I’d like to see the dialogue change this year for elementary strings and for music and art education to one where we talk about how can we work together. I would like to see the School Board consider a community task force under the oversight of the Performance and Achievement and the Partnership Committees that would bring advocates for music and art education and professionals together to work on this issue. I would like to see such a committee work on short-term issues re the elementary strings course, but also develop a 5 year fine arts strategic community plan. I have spoken with teachers, music organizations, private music teachers, the Fine Arts Coordinator and the Superintendent about the need for this. I have heard positive responses from community members and teachers, interest from the Fine Arts Coordinator.
I feel such a committee needs to be led by well-known community leaders who support the arts and arts education in the schools, because developing relationships within the community will be important for partnerships and possible fundraising.
I also think such a committee is important for credibility and for continuity. Over 5 years, MMSD has had 3 fine arts coordinators with one year without a fine arts coordinator. In spring 2003, the last fine arts coordinator was getting up to speed, in the 04-05 school year a teaching team was to help with coordination when the fine arts coordinator position was cut but this group was not put in place, and now the district has a new fine arts coordinator, who is working hard, meeting the community, teachers, helping in many ways. I think this is a critical position on the district and an important member to be on a community fine arts education committee.
Lastly, without classes during the day for elementary strings, there is no way to reach as many low-income children as the course currently reaches. Also, the district loses something special. Hundreds of children have asked the Board for help. I hope they do.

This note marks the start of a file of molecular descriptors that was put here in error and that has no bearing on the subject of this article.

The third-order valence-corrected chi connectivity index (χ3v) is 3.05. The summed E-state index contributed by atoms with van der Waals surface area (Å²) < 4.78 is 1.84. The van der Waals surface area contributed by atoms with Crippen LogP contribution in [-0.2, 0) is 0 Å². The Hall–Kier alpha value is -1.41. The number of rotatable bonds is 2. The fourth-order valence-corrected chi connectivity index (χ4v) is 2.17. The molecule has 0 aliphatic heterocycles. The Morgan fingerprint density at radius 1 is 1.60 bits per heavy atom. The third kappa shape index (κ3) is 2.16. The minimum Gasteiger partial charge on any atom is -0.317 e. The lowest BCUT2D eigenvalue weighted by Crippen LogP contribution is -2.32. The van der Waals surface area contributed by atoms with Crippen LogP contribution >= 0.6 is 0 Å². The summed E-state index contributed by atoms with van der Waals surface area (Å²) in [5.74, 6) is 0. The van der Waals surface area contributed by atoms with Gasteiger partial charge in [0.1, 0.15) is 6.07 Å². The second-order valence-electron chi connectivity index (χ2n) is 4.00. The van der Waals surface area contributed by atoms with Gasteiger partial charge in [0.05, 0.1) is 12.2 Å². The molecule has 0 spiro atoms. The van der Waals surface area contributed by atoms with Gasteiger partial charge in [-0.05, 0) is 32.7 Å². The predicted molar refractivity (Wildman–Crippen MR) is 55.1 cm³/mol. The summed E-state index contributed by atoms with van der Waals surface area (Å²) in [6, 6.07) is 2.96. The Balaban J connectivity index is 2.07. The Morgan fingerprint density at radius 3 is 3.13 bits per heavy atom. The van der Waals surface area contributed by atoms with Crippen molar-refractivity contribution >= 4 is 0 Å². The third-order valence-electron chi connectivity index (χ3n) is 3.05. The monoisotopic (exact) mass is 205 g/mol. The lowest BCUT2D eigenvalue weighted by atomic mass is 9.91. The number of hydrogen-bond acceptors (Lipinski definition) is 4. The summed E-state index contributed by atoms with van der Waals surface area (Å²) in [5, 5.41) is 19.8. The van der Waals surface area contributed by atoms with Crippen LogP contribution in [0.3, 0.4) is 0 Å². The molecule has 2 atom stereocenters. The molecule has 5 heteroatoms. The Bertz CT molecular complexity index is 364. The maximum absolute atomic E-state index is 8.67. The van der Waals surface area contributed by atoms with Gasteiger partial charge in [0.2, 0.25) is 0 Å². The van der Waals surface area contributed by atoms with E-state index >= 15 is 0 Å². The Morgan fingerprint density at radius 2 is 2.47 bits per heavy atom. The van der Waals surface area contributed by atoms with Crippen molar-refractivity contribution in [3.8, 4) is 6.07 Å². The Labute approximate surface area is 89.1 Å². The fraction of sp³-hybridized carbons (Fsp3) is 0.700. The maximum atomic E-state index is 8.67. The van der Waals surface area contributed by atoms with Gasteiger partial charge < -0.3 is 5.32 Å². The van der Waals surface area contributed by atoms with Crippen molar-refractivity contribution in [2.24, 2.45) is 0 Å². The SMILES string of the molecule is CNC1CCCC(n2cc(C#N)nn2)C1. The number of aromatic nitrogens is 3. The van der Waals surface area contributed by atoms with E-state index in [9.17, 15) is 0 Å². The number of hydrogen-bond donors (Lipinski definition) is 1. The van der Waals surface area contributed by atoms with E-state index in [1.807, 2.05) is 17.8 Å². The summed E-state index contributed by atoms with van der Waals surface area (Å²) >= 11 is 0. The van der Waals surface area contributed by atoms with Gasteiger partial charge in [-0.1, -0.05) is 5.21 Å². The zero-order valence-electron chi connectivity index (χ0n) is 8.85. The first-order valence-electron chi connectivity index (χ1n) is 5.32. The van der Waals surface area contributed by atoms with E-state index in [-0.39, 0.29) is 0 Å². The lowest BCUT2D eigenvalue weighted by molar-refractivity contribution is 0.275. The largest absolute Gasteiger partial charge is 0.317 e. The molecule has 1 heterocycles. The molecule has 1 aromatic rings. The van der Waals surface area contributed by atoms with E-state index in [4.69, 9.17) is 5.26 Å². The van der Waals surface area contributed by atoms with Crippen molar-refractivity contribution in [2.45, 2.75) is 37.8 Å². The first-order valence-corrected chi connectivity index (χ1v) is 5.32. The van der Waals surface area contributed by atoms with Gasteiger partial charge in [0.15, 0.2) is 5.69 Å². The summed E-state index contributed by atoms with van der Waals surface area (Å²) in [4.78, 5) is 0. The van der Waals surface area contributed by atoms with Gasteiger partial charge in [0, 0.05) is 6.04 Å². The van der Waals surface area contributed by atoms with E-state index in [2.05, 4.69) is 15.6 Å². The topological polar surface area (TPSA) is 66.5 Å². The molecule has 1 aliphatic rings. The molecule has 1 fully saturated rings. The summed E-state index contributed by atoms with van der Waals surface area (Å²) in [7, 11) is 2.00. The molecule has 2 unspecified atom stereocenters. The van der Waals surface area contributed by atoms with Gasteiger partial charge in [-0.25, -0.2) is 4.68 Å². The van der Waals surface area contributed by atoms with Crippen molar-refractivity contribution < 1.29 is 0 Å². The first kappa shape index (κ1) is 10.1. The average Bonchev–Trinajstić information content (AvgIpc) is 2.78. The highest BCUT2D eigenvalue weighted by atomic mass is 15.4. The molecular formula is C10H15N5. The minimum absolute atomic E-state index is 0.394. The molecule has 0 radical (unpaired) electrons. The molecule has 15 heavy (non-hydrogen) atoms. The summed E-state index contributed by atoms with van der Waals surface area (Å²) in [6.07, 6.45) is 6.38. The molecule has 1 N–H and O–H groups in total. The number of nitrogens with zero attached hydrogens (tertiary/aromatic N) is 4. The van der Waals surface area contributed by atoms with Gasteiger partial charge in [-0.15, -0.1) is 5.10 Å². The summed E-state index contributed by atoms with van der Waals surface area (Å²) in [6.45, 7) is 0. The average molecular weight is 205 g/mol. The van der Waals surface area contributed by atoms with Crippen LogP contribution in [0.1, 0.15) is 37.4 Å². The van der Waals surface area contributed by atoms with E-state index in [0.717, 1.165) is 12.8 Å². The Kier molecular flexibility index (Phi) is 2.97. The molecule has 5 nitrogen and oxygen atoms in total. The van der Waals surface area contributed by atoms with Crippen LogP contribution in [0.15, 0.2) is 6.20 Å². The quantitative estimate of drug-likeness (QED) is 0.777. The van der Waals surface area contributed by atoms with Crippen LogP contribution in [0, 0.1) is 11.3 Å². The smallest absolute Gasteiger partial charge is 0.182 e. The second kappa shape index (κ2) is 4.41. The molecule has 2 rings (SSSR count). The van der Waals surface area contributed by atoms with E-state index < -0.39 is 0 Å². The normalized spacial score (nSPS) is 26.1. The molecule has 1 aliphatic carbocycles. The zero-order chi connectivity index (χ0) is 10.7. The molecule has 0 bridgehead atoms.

I will commment on this at the School Board meeting tonight. I have taken to writing on the blog vs. speaking at School Board meetings, because, after 5 years, and personal attacks, it takes too much out of me.

One thought on “Task Forces Are an Important Mechanism for Bringing People With Different Perspectives Together to Work on Important Issues – What About Music and Art Education?”

  1. I took the video footage of the West Side Strings Festival that appears on this site. I hope it will begin to convey the sense of awe of seeing an entire gym filled with MMSD students playing beautiful music.
    I was saddened that my 4th grader was sitting in the bleachers and not on the floor playing her cello. 4th graders had been included in previous Festivals when Strings instruction occurred twice a week.
    Also, take a look at the still photos and see the proud faces of parents – the plethora of cameras and video players. These students have worked hard to master the material and their teachers are expert.
    Who knows if there is the next Yo-Yo Ma, Richard Davis, Anne-Sophie Mutter or Midori in the crowd? Can we look at the cost per student to deliver this service and make the calculation of the program’s value based on the same weighted measure used for the rest of the budget?
    We know this curriculum works, that it builds confidence in kids and sense of accomplishment.
    It was inspirational for the younger students to hear the Memorial High Orchestra. It would be tragic to further erode access to this program.